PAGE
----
K-Style Power Inflator for 1-inch Corrugated Hose

In Stock
A replacement drift-pin design K-style 45-Degree Oral and Power Inflator compatible with 1-inch diameter corrugated hoses and the slide-lock fitting on ordinary low pressure BC hoses.

This inflator fits the larger 1-inch inside diameter oval crush proof corrugated rubber hose found on most technical style wings. For an inflator that fits the 3/4-inch hose found on most sport BCDs and some wings. See our Micro-Inflator.

K-Style Power Inflator for 1-inch Corrugated Hose

K-Style 45-Degree Oral and Power Inflator Incorporating the Common Shrader Valve BC Quick Disconnect Post
K-Style 45-Degree Oral and Power Inflator Incorporating the Common Shrader Valve BC Quick Disconnect Post Includes a Removable Rubber Mouth Guard and Pull-to-Dump Cable Pin How to Replace a Power Inflator Power Inflator Service
  • A reliable drift-pin design replacement 45° K-style power inflator
  • Compatible with 1-inch inside diameter corrugated rubber hoses
  • Includes mouth guard and pin for pull-to-dump cable
  • The attaching hardware (clamps or zip ties) is not included

The BC quick disconnect post on the DGX Oral Power Inflator is compatible with the slide-lock fitting found on most ordinary low pressure BC inflator hoses. This widely used drift-pin design power inflator fits the 1-inch inside diameter corrugated rubber hose found on most technical BC aircells including those from Dive Rite, Halcyon, Highland, HOG, Hollis, IST Dolphin, Light Monkey, OMS, OxyCheq, White Arrow and many other brands.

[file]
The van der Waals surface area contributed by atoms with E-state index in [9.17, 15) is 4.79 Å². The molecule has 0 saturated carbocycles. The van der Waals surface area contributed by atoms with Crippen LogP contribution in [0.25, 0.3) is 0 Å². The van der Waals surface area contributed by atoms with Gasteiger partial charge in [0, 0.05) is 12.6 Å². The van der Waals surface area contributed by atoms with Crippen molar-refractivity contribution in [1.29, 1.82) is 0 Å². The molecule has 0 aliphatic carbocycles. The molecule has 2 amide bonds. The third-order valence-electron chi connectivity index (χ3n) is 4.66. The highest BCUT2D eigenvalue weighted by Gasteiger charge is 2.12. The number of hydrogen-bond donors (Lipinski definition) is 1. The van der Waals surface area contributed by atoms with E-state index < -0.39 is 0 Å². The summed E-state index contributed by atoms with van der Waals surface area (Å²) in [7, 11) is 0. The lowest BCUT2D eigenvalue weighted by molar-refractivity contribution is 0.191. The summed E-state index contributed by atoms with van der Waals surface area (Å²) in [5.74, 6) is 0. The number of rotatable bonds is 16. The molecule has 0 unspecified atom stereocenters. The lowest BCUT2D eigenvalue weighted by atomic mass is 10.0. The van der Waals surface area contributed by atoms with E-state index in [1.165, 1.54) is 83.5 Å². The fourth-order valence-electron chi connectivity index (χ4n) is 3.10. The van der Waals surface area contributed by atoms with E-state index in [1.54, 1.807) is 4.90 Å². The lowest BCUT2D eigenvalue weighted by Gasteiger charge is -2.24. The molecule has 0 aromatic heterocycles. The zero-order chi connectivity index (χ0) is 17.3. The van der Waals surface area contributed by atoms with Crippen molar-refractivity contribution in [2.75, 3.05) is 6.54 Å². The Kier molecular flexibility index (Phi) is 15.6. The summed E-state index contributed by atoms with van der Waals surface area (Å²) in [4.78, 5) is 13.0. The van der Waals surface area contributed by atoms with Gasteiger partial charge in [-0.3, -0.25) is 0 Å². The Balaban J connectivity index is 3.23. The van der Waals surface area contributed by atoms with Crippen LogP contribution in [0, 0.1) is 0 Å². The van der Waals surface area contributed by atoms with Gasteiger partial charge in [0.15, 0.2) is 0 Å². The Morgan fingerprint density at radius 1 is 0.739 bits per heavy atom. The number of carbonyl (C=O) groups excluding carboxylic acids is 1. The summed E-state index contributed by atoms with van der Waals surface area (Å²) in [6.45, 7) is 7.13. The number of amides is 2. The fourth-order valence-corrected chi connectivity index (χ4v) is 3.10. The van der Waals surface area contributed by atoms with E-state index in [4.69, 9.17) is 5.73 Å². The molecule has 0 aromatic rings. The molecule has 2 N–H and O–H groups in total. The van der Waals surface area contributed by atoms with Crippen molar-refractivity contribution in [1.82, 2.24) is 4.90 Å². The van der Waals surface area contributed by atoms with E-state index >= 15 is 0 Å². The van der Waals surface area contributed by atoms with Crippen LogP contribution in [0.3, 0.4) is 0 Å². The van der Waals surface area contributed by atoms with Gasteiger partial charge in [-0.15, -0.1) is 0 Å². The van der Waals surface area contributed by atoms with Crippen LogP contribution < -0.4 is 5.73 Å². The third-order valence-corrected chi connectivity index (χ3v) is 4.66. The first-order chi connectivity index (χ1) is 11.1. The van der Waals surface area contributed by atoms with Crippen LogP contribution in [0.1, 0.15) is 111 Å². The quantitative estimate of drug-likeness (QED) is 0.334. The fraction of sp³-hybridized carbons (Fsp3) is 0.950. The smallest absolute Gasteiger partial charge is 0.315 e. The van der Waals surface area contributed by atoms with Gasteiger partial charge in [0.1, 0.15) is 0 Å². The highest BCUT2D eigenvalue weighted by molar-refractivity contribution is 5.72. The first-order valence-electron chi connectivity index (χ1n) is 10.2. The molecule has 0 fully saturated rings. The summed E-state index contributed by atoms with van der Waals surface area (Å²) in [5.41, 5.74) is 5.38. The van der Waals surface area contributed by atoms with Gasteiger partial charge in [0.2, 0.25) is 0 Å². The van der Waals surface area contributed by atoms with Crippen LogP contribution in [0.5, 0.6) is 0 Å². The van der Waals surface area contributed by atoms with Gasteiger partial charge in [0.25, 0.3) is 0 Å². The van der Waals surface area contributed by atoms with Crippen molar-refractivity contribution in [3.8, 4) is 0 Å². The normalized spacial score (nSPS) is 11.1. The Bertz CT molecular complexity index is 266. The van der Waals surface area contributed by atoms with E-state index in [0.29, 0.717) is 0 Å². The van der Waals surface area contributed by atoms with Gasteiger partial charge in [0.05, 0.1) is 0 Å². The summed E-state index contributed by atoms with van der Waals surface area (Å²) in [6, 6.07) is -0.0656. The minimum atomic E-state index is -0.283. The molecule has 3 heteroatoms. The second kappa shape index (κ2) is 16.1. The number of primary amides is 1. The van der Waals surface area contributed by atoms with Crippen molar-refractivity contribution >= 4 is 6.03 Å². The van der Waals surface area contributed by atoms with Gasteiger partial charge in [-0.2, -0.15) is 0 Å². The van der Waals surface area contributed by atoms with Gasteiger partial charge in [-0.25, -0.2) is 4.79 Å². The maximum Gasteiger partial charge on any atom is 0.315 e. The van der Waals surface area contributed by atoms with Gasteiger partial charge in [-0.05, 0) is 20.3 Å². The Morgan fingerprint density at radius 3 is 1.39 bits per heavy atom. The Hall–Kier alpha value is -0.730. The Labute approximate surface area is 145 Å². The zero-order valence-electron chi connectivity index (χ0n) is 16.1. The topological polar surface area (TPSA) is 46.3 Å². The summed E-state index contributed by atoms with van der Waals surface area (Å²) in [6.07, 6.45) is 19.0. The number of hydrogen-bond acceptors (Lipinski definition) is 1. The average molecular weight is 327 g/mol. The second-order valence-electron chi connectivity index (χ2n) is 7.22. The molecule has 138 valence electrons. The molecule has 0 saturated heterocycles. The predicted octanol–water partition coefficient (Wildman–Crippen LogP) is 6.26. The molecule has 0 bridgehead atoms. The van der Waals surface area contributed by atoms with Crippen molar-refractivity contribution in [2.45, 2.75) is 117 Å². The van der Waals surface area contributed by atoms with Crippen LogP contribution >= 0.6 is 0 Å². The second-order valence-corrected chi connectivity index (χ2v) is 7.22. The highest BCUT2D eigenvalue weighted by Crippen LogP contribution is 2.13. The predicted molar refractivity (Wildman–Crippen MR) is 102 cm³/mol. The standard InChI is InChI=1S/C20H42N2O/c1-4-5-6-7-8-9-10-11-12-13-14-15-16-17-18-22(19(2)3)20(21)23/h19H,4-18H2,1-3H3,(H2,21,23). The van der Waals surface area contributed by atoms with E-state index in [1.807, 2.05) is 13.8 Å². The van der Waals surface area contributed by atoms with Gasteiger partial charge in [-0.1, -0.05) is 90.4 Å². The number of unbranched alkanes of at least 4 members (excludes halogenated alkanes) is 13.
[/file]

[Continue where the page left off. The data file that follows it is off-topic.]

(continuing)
Includes a removable rubber mouth guard and the pin for a pull-to-dump cable.

Push the button on the end to deflate or orally inflate the BC via the mouthpiece; push the other button for power inflation via the low pressure BC hose. Push both buttons simultaneously to dump gas out the mouthpiece directly from the low-pressure hose, a neat trick allowing you to leave your second stage in your mouth while still inflating a lift bag or SMB.

This product does not include attaching hardware (ie. zip ties or clamps that secure the product to your corrugated hose.)The attaching hardware is available separately.

Some inflation assemblies have a cable that runs through the inside of the corrugated hose. This cable is attached to the power inflator using the pin, such that if you pull down on the inflator itself (and thus pull the cable), a dump valve at the top of the inflator assembly is activated. This feature is usually called 'pull-to-dump' or 'remote-exhaust.' Your inflation assembly may or may not have the feature and the cable, but we include a replacement pin just in case you do need one. If the pin turns out to be unneeded you may safely discard it.

More Information
Brand DGX
SKU DX-202930
Weight 0.270000

Customer Reviews

Tek Tip Warning Image WARNING

The power inflator service tool, o-ring kit and overhaul instructions are a 'save-a-dive' solution for qualified professionals but our recommendation is to replace, not service, your power inflator if it develops any problems. Improper service could cause a failure of buoyancy control, which has serious and life threatening consequences.


The History Behind the K-inflator and Drift-Pin vs. Schrader Inflators

​K-inflator cartridge differences. Original design on the left.